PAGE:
Daniel E. Dawes began his 2020 book, “The Political Determinants of Health,” with a story about a farmer looking for land to plant an orchard. He finds a plot of land split into three sections: one with rocky soil, one with poor soil, and one with rich soil.
In the story, the farmer planted fruit trees in all three sections of his newly acquired land. As you can probably guess, the trees in the rich soil grew fast and strong, producing abundant fruit while the trees in the other two sections struggled, withered, and died off.
While the trees’ outcomes could be attributed to their respective soil conditions, location wasn’t the only factor at play. The farmer paid extra attention to the best-performing trees; the ones planted in the fertile soil. Because the trees in the other sections didn’t grow as fast or as strong, he paid less attention to them and provided them with less care.
Dawes’ lesson from this story is that people’s health outcomes are often based on limited choices and opportunities. Each tree planted had the same innate function: to grow and bear fruit. The trees that died didn’t decide they wanted to be unhealthy. Rather, they succumbed to a lack of resources in their immediate surroundings.
In this story, the farmer is a stand-in for the role of a government. From there, Dawes expands into a new framework for understanding health outcomes, equity, and the inequities that plague health care in America.
What are the “Political Determinants of Health”?
The political determinants of health are an attempt to explain the various ways that politics – voting, government, and policy – create the social drivers of health and impact actual health outcomes, access to care, and more.
Dawes is a public health policy expert, educator, researcher, and executive director of the Satcher Health Leadership Institute at the Morehouse School of Medicine. His “Allegory of the Orchard” is the foundation for his political determinants of health model.
The political determinants of health can be broken into three categories: voting, government, and policy. According to the Satcher Institute, “The political determinants of health create the social drivers — including poor environmental conditions, inadequate transportation, unsafe neighborhoods, and lack of healthy food options — that affect all other dynamics of health.”
Image source: Daniel E. Dawes (2020), The Political Determinants of Health, John Hopkins University Press
An Argument for Multiple Approaches
Advocacy groups and health care organizations that seek to resolve existing inequities often fall into one of two buckets: those that seek to impact policy and other structural forces; and those that seek to directly allocate resources to those in need.
The political determinants of health illustrate the important fact that little can be done to permanently resolve inequities if overarching structures are not changed. However, that doesn’t mean organizations seeking structural policy change have the only “right” answers. Systems change takes a long time, and people experiencing health inequities need help now.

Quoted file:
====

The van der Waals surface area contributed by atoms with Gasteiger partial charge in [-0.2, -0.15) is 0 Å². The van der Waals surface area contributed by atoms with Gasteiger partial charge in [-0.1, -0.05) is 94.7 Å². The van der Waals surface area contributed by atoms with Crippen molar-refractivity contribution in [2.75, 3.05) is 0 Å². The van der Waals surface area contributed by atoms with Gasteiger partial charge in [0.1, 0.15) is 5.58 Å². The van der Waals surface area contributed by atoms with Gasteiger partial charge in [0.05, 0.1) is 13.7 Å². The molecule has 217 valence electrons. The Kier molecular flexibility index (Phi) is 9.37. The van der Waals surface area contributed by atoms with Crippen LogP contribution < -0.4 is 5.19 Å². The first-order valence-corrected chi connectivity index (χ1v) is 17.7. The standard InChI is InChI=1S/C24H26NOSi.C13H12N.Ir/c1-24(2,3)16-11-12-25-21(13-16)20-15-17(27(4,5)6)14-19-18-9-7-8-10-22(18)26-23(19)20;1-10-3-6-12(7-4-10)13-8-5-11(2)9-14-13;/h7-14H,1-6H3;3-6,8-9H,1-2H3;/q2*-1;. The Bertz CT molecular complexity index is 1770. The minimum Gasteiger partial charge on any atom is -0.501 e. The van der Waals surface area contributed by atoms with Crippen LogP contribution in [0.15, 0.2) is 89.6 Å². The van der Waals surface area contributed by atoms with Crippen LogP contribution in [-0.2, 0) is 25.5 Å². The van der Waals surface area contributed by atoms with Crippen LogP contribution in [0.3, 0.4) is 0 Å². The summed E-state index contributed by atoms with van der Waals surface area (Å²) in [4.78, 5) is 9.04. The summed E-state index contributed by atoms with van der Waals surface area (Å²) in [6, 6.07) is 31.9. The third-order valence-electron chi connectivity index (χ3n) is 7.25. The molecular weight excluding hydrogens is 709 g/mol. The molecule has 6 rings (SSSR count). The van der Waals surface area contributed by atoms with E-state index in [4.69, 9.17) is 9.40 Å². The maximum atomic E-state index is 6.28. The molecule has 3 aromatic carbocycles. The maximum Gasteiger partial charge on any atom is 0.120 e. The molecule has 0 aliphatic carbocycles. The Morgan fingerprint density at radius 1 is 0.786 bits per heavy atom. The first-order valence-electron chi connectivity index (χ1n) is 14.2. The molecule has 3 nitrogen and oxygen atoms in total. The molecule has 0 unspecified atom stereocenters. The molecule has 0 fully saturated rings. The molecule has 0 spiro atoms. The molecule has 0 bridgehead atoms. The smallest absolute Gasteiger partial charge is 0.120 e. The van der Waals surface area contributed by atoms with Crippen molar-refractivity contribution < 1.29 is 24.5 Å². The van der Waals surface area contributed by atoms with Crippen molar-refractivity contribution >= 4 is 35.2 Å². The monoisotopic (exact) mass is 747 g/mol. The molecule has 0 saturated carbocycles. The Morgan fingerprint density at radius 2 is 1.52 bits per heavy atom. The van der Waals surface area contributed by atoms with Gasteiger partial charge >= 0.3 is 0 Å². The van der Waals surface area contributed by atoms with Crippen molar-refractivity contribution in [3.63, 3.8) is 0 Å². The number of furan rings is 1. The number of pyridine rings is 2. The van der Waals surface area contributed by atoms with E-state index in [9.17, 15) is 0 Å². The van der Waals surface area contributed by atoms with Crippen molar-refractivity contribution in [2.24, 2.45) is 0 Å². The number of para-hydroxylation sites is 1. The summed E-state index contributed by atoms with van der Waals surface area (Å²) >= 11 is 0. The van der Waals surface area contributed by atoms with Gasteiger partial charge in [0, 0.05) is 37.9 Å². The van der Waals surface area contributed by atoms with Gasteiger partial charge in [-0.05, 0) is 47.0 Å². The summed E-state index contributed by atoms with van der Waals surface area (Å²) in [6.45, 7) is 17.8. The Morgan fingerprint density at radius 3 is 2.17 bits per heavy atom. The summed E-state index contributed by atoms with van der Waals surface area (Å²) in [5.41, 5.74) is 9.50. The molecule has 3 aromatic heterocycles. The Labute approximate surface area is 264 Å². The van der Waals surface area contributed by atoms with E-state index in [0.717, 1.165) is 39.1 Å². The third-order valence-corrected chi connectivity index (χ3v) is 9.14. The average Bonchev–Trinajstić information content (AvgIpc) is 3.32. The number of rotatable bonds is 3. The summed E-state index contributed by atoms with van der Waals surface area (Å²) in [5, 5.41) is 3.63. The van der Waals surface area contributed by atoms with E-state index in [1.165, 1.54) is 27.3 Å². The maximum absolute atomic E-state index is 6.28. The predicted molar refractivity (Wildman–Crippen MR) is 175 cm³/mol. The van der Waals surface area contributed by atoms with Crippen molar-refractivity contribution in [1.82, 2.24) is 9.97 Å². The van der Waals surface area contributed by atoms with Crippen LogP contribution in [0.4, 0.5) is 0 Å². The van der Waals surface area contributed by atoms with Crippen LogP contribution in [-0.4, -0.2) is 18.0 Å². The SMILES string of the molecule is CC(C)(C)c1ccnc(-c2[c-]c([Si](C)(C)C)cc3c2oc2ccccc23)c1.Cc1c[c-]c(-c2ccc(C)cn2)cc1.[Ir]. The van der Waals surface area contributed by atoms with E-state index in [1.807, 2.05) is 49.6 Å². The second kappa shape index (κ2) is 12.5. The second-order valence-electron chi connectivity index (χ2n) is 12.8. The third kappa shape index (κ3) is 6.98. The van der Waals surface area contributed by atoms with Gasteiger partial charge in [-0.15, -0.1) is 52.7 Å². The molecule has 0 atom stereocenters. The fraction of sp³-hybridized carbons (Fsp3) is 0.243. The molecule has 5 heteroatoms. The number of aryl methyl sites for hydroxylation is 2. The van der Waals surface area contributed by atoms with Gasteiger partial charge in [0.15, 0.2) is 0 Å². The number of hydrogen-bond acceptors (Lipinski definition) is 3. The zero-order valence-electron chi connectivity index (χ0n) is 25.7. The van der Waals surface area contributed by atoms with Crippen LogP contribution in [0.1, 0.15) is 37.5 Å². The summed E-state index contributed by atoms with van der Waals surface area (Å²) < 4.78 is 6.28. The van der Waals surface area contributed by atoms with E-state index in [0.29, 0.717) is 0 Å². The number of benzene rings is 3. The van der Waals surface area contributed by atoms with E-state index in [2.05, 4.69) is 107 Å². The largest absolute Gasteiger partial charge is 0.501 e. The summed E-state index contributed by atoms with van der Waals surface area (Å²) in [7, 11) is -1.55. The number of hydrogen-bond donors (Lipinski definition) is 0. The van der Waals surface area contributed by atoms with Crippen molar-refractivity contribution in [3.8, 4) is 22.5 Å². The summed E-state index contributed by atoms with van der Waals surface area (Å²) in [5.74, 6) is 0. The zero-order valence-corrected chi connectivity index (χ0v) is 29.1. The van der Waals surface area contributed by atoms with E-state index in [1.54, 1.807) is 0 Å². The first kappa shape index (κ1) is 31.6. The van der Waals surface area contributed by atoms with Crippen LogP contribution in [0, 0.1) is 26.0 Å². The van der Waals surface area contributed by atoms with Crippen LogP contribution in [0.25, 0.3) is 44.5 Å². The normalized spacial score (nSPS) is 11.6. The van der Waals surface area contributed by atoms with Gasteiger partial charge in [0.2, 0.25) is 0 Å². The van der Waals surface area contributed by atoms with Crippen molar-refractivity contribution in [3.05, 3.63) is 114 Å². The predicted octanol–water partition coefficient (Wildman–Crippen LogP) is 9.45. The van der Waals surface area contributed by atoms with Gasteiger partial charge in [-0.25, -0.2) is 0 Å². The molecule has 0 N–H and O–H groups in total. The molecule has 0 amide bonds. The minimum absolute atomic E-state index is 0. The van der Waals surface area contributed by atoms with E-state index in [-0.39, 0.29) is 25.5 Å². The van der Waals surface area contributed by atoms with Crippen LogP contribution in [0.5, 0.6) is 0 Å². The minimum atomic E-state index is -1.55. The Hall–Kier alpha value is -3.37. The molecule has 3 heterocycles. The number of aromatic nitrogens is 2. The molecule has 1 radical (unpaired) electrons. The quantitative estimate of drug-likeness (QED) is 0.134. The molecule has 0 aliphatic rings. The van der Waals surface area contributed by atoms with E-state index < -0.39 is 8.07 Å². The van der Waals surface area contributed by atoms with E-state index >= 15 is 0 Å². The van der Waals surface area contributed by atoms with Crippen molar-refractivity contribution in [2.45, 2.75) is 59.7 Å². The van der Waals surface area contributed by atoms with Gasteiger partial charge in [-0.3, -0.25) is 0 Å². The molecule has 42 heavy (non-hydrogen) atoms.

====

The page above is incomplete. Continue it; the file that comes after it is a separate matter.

That’s where resource allocation comes in. Providing low-cost health care, transportation services, free equipment, and other means of direct aid are equally necessary, even if they don’t address the root causes of inequity.
As health advocates work to create more equitable systems, organizations can work together to find a balance, meeting immediate needs on one hand while influencing policy and creating structural change on the other.
Addressing the Political Determinants of Oral Health
As NCOHC and our partners work to build a more equitable oral health system, policy will continue to play a leading role. Understanding the interaction between the political determinants of health and the social drivers of health also underscores the need for a diverse coalition of advocates working toward these structural changes.
Policy changes that range from specific, targeted reforms allowing hygienists to fill all the roles they are trained for to broader updates to the Medicaid structure are necessary to increase access to care across the state. However, reforming the Dental Practice Act isn’t the only thing that can be done to impact oral health. Affordable housing, fair wages, and healthy food advocacy will also impact oral health, and vice versa.
The bottom line is that everyone, everywhere has a role to play in creating better systems, and all those roles, no matter how niche, fit into a network of advocacy that must work together if we are to succeed in creating a better future for all North Carolinians.
NCOHC, a program of the Foundation for Health Leadership & Innovation, works to advance systems-level changes, improving the overall health and well-being of all North Carolinians by increasing access and equity in care. To stay up-to-date and get involved, join us today as a North Carolinian for Change.